Five and twenty ponies,
Trotting through the dark -
Brandy for the Parson, 'Baccy for the Clerk.
Them that asks no questions isn't told a lie -
Watch the wall my darling while the Gentlemen go by!
Part of the poem The Smugglers Song by Rudyard Kipling
Romney Marsh was said to be the birthplace of smuggling in southern England. The fertile land reclaimed from the sea made fine grazing for hundreds of thousands of sheep, and the export of the wool from their backs was for centuries both highly taxed and badly policed — almost an open invitation to smuggle. Read about the Romney Sheep
Illegal wool exports from the Marsh probably started the very first day that restrictions were imposed: in 1275 the government introduced a tax of £3 a bag on wool leaving England. This was doubled in 1298, and successive administrations tinkered with the laws and duties according to their need for funds. It was made illegal to export wool from other than designated ports in an attempt to protect our own clothing trade.
Wool smuggling from Romney Marsh fluctuated in response to the laws, and to market forces; high demand at home meant there was less incentive to smuggle. In the 15th century, though, the reverse happened, and as wool prices fell, the producers found it harder to make a living from the home market. The expansion of smuggling was inevitable.
It was in the 17th century that the problem assumed epidemic proportions, and attention was focused firmly on Romney Marsh as the centre for the trade. In 1698, the Act to Prevent the Exportation of Wool was passed which prevented the export of wool. With the death penalty introduced for smuggling wool, the legislators of the day probably saw this as a major deterrent, but if anything, it simply made the owlers of Romney Marsh more desperate still. If you're to hang for smuggling wool, why hesitate to shoot your pursuer?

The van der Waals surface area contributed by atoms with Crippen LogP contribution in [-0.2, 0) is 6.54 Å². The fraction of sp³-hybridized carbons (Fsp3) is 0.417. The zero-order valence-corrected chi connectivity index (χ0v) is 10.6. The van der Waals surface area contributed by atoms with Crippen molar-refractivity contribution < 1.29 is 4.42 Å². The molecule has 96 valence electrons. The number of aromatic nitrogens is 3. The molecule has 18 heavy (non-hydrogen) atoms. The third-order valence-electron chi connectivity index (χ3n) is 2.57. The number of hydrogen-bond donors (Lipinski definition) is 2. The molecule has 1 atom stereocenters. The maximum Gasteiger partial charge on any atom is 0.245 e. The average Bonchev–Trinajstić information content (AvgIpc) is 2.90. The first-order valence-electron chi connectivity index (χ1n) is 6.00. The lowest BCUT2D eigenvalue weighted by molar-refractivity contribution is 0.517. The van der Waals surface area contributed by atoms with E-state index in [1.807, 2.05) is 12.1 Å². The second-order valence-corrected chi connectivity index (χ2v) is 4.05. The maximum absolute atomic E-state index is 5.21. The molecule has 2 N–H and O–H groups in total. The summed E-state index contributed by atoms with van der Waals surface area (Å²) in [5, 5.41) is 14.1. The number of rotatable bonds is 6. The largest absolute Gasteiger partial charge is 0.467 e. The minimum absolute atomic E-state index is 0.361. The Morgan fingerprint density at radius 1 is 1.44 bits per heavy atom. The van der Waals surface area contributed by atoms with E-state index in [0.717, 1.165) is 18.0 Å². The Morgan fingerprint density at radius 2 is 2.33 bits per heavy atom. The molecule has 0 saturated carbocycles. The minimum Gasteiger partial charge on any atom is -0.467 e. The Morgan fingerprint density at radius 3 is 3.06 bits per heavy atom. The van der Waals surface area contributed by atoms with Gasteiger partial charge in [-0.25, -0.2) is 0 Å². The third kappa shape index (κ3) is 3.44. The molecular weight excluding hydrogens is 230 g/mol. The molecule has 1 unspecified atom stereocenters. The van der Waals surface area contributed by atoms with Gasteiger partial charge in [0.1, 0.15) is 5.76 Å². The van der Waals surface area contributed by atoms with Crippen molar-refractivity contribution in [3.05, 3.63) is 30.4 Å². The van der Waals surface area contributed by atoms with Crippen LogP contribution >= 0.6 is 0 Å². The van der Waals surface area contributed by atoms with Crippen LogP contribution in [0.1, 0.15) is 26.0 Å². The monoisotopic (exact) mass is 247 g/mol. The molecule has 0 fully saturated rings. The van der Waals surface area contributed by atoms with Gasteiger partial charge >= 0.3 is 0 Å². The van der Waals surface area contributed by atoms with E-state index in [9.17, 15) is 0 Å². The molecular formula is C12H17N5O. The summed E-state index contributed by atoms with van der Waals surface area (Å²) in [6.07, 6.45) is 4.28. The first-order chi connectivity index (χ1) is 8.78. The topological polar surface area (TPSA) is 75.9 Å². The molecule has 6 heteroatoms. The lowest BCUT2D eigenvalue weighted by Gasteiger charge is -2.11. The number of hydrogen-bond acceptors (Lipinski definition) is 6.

In the 18th and early 19th centuries smuggling continued to be rife in on the Romney Marsh, both in fact and in the fictional stories of Dr Syn. Spirits, silk, lace, tea, tobacco and such like were smuggled in while tin, graphite and particularly wool, were smuggled out.
Smuggling on the Marsh was at its height during the period from 1700 to 1840.
It was the vast open areas of the Romney Marsh, and the quietness and the closeness of the French coast which can be seen on a clear day which made the area perfect for smuggling.
It was soon though to be a very easy task to carry out illicit trading, as there would be very few Revenue men around. Most smugglers fished for a living. They knew the Channel very well and would meet the French half way and exchange goods in the darkness to their advantage.
Smuggling started way back in the 14th century. Early smugglers were known as Owlers as they only worked at night using the hoot of the owl as a signal. Their task was not so much smuggling in, as smuggling out. Their valuable cargo was wool, being given the name Canterbury wool.